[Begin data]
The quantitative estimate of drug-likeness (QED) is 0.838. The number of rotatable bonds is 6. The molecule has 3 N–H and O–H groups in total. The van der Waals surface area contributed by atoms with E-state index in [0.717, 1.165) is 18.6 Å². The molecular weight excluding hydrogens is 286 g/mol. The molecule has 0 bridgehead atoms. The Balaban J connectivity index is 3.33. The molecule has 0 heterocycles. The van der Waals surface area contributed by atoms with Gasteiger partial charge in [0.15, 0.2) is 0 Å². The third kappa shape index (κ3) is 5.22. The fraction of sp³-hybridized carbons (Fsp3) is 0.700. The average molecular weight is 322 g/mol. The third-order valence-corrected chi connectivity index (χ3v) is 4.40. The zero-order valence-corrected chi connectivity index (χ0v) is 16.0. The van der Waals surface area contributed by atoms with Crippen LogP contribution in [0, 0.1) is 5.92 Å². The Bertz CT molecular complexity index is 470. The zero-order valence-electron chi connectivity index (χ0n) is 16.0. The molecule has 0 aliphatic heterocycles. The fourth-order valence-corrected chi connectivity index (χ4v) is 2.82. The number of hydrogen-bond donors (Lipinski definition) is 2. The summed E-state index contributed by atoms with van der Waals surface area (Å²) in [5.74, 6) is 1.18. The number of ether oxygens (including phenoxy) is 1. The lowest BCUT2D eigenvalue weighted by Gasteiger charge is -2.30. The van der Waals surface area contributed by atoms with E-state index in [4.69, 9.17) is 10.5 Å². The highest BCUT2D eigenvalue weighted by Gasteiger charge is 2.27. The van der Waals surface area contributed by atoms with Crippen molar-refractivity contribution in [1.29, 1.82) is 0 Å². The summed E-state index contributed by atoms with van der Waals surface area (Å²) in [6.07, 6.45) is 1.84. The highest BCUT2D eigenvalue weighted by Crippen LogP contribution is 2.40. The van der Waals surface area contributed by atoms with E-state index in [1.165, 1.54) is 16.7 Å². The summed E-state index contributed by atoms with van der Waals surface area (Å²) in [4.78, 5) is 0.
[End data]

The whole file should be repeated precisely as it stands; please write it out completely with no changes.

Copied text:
The quantitative estimate of drug-likeness (QED) is 0.838. The number of rotatable bonds is 6. The molecule has 3 N–H and O–H groups in total. The van der Waals surface area contributed by atoms with E-state index in [0.717, 1.165) is 18.6 Å². The molecular weight excluding hydrogens is 286 g/mol. The molecule has 0 bridgehead atoms. The Balaban J connectivity index is 3.33. The molecule has 0 heterocycles. The van der Waals surface area contributed by atoms with Gasteiger partial charge in [0.15, 0.2) is 0 Å². The third kappa shape index (κ3) is 5.22. The fraction of sp³-hybridized carbons (Fsp3) is 0.700. The average molecular weight is 322 g/mol. The third-order valence-corrected chi connectivity index (χ3v) is 4.40. The zero-order valence-corrected chi connectivity index (χ0v) is 16.0. The van der Waals surface area contributed by atoms with Crippen LogP contribution in [0, 0.1) is 5.92 Å². The Bertz CT molecular complexity index is 470. The zero-order valence-electron chi connectivity index (χ0n) is 16.0. The molecule has 0 aliphatic heterocycles. The fourth-order valence-corrected chi connectivity index (χ4v) is 2.82. The number of hydrogen-bond donors (Lipinski definition) is 2. The summed E-state index contributed by atoms with van der Waals surface area (Å²) in [5.74, 6) is 1.18. The number of ether oxygens (including phenoxy) is 1. The lowest BCUT2D eigenvalue weighted by Gasteiger charge is -2.30. The van der Waals surface area contributed by atoms with E-state index in [4.69, 9.17) is 10.5 Å². The highest BCUT2D eigenvalue weighted by Gasteiger charge is 2.27. The van der Waals surface area contributed by atoms with Crippen molar-refractivity contribution in [1.29, 1.82) is 0 Å². The summed E-state index contributed by atoms with van der Waals surface area (Å²) in [6.07, 6.45) is 1.84. The highest BCUT2D eigenvalue weighted by Crippen LogP contribution is 2.40. The van der Waals surface area contributed by atoms with E-state index in [1.165, 1.54) is 16.7 Å². The summed E-state index contributed by atoms with van der Waals surface area (Å²) in [4.78, 5) is 0.